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In The Forest People and The Mountain People, anthropologist Colin Turnbull paints contrasting pictures of two societies. In the mountains, resources were scarce and people were always on the brink of starvation. The culture they evolved was horrific. Mothers abandoned babies to roving packs of feral children as soon as they had any chance of survival. Violence, brutality, and betrayal were the order of the day.

In contrast, the forest had plenty of resources. A person had only to spend half an hour a day providing for their basic needs. The forest culture was the mirror image of the mountain culture. Adults shared in raising children, who were nurtured and loved until they were quite ready to care for themselves. If one person accidentally killed another (deliberate crime was unknown), they were exiled, but they only had to go a little ways into the forest, and only for a few months, and even then the other tribespeople brought them gifts of food.

XP is an experiment in answer to the question, “How would you program if you had enough time?” Now you can’t have extra time, because this is business after all, and we are certainly playing to win. But if you had enough time, you would write tests; you would restructure the system when you learned something; you would talk a lot with fellow programmers and with the customer.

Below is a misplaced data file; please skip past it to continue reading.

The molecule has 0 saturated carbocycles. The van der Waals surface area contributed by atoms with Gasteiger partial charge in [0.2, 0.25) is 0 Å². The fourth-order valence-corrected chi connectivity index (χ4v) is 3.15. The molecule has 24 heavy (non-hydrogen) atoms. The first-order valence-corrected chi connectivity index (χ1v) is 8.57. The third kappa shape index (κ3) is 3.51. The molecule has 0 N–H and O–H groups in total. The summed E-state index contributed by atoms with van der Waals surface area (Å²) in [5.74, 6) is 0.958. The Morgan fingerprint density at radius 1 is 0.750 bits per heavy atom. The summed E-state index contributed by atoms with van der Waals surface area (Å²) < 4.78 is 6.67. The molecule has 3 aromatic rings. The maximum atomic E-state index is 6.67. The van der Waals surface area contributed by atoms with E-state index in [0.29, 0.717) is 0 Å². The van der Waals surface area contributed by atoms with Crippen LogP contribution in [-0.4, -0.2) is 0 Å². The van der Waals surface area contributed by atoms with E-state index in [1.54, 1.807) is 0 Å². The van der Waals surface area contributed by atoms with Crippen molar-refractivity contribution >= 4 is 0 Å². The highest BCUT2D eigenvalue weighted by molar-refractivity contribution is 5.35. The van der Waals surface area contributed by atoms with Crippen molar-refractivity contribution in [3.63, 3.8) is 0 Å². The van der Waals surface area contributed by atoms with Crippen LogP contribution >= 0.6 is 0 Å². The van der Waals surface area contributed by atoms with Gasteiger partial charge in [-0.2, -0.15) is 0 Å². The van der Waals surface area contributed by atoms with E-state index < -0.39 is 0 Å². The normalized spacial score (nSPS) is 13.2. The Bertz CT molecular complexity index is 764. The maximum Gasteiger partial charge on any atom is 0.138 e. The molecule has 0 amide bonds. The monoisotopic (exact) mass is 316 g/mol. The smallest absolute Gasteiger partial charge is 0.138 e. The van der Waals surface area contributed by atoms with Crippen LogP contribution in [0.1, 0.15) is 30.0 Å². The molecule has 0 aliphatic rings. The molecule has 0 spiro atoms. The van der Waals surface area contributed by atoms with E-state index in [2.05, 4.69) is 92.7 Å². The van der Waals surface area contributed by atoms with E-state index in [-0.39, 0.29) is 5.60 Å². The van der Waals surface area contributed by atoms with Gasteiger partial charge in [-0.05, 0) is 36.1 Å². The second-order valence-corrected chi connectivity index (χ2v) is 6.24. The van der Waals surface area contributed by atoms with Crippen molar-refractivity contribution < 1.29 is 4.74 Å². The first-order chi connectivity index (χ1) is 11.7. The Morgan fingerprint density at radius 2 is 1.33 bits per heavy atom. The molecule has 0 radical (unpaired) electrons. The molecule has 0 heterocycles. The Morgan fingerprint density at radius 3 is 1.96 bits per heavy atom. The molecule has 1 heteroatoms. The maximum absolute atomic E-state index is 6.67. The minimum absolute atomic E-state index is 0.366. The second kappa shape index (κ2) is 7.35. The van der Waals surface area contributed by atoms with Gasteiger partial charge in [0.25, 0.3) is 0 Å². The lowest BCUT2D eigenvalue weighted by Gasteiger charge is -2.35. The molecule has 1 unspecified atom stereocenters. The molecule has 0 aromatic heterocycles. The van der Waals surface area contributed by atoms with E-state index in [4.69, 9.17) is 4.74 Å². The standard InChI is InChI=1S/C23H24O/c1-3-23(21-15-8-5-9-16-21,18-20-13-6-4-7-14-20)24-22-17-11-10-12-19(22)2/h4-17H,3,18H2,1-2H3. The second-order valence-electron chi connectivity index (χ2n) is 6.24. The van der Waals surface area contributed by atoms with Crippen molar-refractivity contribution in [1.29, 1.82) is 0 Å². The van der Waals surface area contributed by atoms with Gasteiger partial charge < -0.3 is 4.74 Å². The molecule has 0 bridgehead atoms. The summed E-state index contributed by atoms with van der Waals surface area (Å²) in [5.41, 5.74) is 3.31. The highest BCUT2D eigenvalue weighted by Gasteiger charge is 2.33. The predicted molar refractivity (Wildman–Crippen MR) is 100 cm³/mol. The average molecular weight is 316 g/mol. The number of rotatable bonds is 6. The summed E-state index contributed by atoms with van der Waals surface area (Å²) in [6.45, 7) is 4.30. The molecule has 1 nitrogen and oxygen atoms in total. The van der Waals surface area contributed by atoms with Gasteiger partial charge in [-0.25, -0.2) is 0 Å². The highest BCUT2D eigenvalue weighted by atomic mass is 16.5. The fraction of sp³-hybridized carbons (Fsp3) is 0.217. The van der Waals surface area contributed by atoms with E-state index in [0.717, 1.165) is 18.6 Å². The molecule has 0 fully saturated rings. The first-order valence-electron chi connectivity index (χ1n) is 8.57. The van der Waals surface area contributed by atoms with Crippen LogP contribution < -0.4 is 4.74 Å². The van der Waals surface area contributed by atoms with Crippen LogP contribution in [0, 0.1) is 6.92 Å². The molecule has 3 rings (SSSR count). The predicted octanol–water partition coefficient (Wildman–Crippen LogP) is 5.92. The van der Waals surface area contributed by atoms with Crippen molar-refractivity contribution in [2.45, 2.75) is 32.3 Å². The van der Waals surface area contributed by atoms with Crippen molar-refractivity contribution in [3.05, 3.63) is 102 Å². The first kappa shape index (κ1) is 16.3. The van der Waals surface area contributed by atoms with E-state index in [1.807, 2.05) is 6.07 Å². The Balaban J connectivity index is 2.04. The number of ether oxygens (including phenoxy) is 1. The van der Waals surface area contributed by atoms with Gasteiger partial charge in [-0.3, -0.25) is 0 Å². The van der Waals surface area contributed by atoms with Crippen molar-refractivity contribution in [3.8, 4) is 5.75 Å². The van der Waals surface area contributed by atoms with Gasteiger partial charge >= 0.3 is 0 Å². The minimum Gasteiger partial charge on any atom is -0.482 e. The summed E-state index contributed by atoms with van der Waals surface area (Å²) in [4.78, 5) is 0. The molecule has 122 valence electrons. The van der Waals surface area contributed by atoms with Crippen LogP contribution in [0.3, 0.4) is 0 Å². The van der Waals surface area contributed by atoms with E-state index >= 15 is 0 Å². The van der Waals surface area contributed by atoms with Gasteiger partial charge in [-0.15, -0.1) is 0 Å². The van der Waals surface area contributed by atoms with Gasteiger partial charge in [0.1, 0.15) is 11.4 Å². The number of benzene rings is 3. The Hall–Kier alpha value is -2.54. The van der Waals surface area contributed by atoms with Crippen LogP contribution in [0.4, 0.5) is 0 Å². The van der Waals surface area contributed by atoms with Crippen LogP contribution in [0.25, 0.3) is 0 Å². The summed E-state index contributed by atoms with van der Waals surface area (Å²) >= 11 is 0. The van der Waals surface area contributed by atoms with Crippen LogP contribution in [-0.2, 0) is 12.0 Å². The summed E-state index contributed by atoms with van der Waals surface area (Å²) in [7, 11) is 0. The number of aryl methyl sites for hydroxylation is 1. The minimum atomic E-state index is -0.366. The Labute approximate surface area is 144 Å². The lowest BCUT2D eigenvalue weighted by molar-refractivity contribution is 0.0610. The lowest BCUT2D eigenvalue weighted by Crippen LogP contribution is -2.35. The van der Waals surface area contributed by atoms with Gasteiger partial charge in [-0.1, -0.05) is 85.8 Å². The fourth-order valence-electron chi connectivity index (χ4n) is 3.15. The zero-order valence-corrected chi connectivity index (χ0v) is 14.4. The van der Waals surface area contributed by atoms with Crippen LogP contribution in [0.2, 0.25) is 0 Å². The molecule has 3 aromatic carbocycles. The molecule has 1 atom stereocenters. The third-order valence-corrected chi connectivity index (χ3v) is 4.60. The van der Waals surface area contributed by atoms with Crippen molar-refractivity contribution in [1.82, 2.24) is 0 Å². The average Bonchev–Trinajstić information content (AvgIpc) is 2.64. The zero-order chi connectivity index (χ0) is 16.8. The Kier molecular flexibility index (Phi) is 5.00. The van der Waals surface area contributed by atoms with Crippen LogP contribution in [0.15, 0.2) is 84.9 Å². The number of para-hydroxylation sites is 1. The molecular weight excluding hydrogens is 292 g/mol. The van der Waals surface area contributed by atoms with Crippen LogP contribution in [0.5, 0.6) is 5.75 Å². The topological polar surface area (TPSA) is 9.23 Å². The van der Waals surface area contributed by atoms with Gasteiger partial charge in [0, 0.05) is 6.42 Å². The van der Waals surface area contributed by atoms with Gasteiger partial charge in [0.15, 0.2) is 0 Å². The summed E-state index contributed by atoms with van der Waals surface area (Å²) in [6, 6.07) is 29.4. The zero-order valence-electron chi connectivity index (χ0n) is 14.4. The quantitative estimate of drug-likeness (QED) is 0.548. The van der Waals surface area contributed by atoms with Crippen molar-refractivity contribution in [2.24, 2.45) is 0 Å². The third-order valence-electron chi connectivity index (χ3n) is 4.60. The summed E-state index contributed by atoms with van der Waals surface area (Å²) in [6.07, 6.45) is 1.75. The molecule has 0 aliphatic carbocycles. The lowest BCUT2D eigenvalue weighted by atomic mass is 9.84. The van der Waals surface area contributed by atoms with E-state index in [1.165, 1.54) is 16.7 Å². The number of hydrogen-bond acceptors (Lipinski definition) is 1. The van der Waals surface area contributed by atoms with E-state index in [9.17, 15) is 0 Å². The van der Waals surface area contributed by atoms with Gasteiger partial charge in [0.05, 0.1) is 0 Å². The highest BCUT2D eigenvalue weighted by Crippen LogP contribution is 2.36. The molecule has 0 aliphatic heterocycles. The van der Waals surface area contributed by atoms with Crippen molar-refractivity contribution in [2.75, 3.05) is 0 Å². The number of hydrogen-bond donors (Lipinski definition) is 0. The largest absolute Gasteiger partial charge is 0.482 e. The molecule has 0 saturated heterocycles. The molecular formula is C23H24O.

Such a “mentality of sufficiency” is humane, unlike the relentless drudgery of impossible, imposed deadlines that drives so  much talent out of the business of programming. The mentality of sufficiency is also good business. It creates its own efficiencies, just as the mentality of scarcity creates its own waste.

– excerpt from “Extreme Programming Explained – Embrace Change” by Kent Beck

Don’t you think ‘The Mountain People’ very truly, symbolise Indian software companies and their work culture, whereas ‘The Forest People’ symbolise US software companies? Well, sadly, the first statement is definitely true, but equally sadly, the second statement might be false!!!

Since these are the words of Kent Beck, so its safe to assume that he might have seen the ‘mentality of scarcity’ among the US software companies. It is also obvious that, since most Indians had never seen the ‘abundance’, which is common in US and other developed countries, it would be asking for too much to expect the ‘mentality of sufficiency’ from those companies or the managers in those companies. But it is a little disappointing that ‘The Forest People’ displayed ‘mentality of scarcity’ when it came to work.

By the way, if somebody thinks that there are (some) Indian software companies which are akin to ‘The Forest People’, then they are plain lucky. Because in my entire career of 8 years in India, in various companies, I never came across such an Indian company. But yes, I was lucky enough to work in a Fortune 500 US based company, which definitely didn’t display the ‘mentality of scarcity’ and I actually enjoyed my span and work there.

But sadly, to re-emphasize, it was not an Indian software company. Will my dream of working in an Indian software company having ‘The Forest People’ ever come true?

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